As the idolised FA Cup-winning manager John Sillett puts it, "The people of Coventry don't deserve a 70-mile round trip for home games." Polling their members, the Sky Blues Trust found 98% were against the move.
As ever, the people of Coventry have mobilised. The "Not One Penny More" campaign insists fans shouldn't go to Northampton or buy any club merchandise while the team is in exile; instead of attending Sunday's first Sixfields game against Bristol City, they are urging fans to attend a charity friendly at the Ricoh between Coventry City Legends and Midlands All Stars.
As the legendary Sillett said with a heavy heart at what is happening to his beloved club: "I've never seen a set-up like what's going on at Coventry at the moment. How these people couldn't get together and sort out such a wonderful stadium as the Ricoh...
"One of my fondest memories is of returning to Coventry after winning the Cup Final... Seeing faces that were so happy and so proud... and to think what they must be thinking now, sitting there like I am, in tears for what's going on at that football club."
Some fear that Coventry City FC, a proud name in the English football since its inception 130 years ago, is in real danger of dying. But even in a time of such worry, it is worth remembering the brave words of a wise man when Coventry faced a very different despair:
"Remember the eyes of millions are upon you at this time. I wish I could show you the hundreds of letters I am receiving from all over the country asking me to express to you admiration and trust. We must not disappoint those hopes and we shall not.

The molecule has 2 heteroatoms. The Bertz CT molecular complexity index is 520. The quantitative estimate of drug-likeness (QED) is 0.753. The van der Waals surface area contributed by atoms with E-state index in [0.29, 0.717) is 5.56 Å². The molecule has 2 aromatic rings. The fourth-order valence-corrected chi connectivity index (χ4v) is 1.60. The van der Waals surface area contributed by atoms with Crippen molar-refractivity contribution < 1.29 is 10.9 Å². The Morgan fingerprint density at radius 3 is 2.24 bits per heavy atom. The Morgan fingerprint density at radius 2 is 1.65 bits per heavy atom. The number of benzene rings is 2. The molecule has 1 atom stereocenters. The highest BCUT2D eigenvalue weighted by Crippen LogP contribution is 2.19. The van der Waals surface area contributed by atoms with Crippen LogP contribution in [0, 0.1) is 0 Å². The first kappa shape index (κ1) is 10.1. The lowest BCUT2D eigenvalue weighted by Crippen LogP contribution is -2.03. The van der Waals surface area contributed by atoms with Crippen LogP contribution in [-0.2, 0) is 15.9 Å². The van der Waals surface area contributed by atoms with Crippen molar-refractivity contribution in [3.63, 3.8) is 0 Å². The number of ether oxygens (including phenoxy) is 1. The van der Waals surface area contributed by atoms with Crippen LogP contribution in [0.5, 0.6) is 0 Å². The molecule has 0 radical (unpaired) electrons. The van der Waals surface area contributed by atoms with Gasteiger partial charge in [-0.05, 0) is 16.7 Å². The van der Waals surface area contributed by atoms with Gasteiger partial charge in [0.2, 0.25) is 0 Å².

"We must try not to dwell too much on what we have lost but to turn our thoughts and hands to the tasks we can do for the sake of our city... it rests with us whether they shall break our spirit... in this city we have been better friends and neighbours than we ever have before... because we have suffered too much together."
So said the Bishop of Coventry, Dr Mervyn Haigh, at a mass funeral for Coventry citizens in November 1940. That was the city's darkest hour, and it rose again. Football fans everywhere should hope that Coventry City can one day contentedly come back together in a city full of pride.
Layth Yousif is a freelance writer available for hire - follow him on Twitter.
Also by Layth:
Gedion Zelalem: Why Arsenal's 'New Cesc' will have to waitTriumphs, bitter defeats and curiosities: Heynckes, Bayern and the Foals
Eastern Europe, expatriation and rebirth: The strange story of Newport County